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Suppose you have some storage medium of a given size M, and can make some kind of backup on another medium of size B with M > B. You can choose the scheme to determine the contents of the backup.

After you made that partial backup, an adversary (or a random process) will make a number of changes to your original medium. Given the changed medium and your partial backup, your task is to restore the original state of your medium. How many changes could you undo? What is the theoretical maximum? And how successful are the schemes you can come up with?

I have toyed with this question for a while. Obviously, in general you can not hope to undo more than B changes. Viewed more mathematical, I am looking for a systematic code that works with huge block sizes.

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This question differs from the ones I've seen discussed in coding theory, because you're given that errors can be introduced only into the original medium, not into the backup. (Note that I wrote "I've seen" --- there's plenty of coding theory that I haven't seen, and questions like this may well have been treated there.) –  Andreas Blass May 24 '12 at 18:31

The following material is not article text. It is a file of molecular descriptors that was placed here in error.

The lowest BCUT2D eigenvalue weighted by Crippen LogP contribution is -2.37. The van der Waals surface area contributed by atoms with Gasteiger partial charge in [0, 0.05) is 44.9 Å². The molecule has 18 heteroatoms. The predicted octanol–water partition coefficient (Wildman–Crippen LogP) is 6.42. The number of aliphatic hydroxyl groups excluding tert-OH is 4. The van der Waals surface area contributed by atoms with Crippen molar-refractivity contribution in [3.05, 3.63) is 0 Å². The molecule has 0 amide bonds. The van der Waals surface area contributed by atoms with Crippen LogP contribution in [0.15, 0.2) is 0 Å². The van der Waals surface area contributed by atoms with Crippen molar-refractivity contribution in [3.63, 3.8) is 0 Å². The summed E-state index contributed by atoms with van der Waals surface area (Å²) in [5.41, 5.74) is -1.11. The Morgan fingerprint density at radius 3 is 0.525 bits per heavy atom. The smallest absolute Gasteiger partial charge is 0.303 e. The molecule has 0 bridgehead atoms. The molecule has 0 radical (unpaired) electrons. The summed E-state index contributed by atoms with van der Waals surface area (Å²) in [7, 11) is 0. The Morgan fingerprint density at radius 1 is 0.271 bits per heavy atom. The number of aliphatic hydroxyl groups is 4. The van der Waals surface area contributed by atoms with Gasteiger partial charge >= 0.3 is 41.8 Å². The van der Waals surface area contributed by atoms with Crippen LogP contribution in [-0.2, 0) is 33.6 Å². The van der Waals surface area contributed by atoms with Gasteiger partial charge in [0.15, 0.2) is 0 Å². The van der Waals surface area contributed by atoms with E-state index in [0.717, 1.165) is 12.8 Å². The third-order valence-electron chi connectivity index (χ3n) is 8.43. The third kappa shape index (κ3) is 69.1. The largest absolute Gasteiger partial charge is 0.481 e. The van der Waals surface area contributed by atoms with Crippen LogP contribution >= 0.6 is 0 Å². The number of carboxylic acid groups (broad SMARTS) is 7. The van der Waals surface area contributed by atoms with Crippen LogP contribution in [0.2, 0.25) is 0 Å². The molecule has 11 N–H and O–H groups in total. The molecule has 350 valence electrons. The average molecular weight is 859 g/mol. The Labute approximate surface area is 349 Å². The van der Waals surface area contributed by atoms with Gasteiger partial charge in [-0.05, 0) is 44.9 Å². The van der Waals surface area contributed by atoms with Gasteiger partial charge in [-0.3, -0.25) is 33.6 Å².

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I would start calculations based on Reed-Solomon code, but it has the following obvious drawbacks: 1) it will correct data only in chunks that are multiples of the size of the field element (=symbol), 2) the larger the total package M+B, the larger will the symbols have to be: with $r$ bit symbols the maximum size of M+B is $r\cdot 2^r$ bits, 3) the amount of corrupted data is counted in terms of the affected symbols, so if the adversary changes a single bit of a symbol, the entire symbol is corrupted, 4) it won't take advantage of the fact that the errors are all in the original. –  Jyrki Lahtonen May 24 '12 at 19:25